Praise for GOP lawmakers who listened to Uvalde families

Second Amendment


Republican politicians who consider, let alone pass, modest gun safety proposals often pay heavy tolls with their constituents.

We saw this most poignantly in the aftermath of the May 24 Uvalde massacre. As we reflect on the anniversary of the murders of 19 children and two teachers, let’s also reflect on how little has changed.

A month after the Uvalde massacre, U.S. Sen. John Cornyn and U.S. Rep. Tony Gonzales, who represents San Antonio and Uvalde, received blowback for helping craft (Cornyn) and supporting the Bipartisan Safer Communities Act, a wide-ranging bill that increased background checks, supported state red lag laws and cracked down on gun trafficking.

These were modest reforms that did not diminish Second Amendment rights, and yet absolutists slammed Cornyn and Gonzales. The Texas
GOP cited the vote
as one reason for its censure of Gonzales in March.

The catch is, this legislation was hardly out of the mainstream. In fact, polling suggests it wasn’t mainstream enough. As a recent University of Texas poll found, roughly
three-quarters
of respondents favor raising the purchase age of firearms and the creation of red flag laws. But we imagine a poll of Texas GOP primary voters would show different results. This is the state of our state.

Against that backdrop, Texas Republican state Reps. Sam Harless, of Spring, and Justin Holland, of Rockwall, broke ranks and voted May 8 to move House Bill 2744 out of committee. The bill would have raised the purchase age of assault-style rifles from 18 to 21. While their support moved the bill forward, it never made it to the House floor, a predictable outcome.

On cue, Harless and Holland faced extreme criticism for this vote, which followed massacres in Allen, outside Dallas, and Cleveland, outside Houston. The vote also came in response to impassioned testimony from Uvalde families. Texas Gun Owners of America, which makes the National Rifle Association look soft on firearms,
tweeted a picture
of Harless and Holland in pandemic-era masks with the text, “Two Republicans tried to help Democrats restrict young adults from their constitutional rights to self defense.”

This is how we would describe the vote: Two Republicans responded to a crisis by supporting a modest, but popular, reform that will preserve Second Amendment rights. If they can take such a vote, others can, too.

In a statement, Holland listed his history of supporting gun rights and how he does “not believe in gun control.” He voted for permitless carry, helped make Texas a Second Amendment “sanctuary state” and has earned “A” ratings from the National Rifle Association for several years — a distinction he acknowledged he might lose.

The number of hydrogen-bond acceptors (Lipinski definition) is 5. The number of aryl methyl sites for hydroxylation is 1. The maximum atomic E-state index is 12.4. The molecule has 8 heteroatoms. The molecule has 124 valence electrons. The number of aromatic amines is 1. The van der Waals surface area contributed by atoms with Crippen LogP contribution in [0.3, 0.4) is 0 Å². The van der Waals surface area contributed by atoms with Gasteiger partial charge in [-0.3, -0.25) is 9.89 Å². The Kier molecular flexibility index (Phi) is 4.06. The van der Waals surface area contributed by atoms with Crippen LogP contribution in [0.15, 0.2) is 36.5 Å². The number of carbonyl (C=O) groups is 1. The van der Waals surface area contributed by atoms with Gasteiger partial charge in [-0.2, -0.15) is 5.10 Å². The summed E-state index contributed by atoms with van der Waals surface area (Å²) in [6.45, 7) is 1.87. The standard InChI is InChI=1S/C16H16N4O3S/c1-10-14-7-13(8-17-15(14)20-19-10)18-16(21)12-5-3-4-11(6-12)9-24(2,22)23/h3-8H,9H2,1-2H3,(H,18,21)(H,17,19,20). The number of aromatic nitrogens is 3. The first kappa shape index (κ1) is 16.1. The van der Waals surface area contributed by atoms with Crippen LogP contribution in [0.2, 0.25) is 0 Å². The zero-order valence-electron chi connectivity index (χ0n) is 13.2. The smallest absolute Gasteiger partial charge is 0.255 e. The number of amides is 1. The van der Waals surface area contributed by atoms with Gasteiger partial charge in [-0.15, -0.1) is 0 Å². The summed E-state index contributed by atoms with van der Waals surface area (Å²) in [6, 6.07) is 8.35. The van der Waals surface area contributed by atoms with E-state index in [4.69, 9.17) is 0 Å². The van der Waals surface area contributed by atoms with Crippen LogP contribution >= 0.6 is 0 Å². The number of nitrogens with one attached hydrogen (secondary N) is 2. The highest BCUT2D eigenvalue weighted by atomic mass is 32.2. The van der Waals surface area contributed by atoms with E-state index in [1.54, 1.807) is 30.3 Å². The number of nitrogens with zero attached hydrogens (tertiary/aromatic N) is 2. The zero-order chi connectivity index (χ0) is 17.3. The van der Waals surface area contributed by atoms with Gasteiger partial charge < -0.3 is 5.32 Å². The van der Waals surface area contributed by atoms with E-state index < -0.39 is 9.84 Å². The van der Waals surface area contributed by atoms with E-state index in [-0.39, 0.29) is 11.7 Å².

But Holland said the hours of testimony he heard convinced him the small change “might serve as a significant roadblock” to a troubled young person in acquiring a semi-automatic rifle.

“I do not support a ban on the sale or possession of these types of rifles. In fact, I own several myself,” he said. “Rather, I think that increasing the age requirement for purchase lessens the possibility that the weapon is misused while not undermining our fundamental right to keep and bear arms.”

We need a new political discussion about gun violence that focuses on solutions to reduce and prevent tragedies in Texas, where firearms were involved in the deaths of 4,613 people in 2021 and the death rate was 15 per 100,000 people,
according to the Centers for Disease Control and Prevention. That’s up from a death rate of
11.1 per 100,000 people in 2005.

In contrast to Holland and Harless, Rep. Dustin Burrows, the Lubbock Republican who led the Texas
House investigation
into the Robb Elementary School shooting, did not advance the bill to raise the age to the House floor. One might argue the bill’s fate was certain — the House votes were not there, and the Senate is a nonstarter — so why take the risk? Because it’s the only way to advance legislation that will save lives.

Harless and Holland showed that is possible, at least in the narrowest of ways. They should be celebrated, not primaried. But this is Texas.





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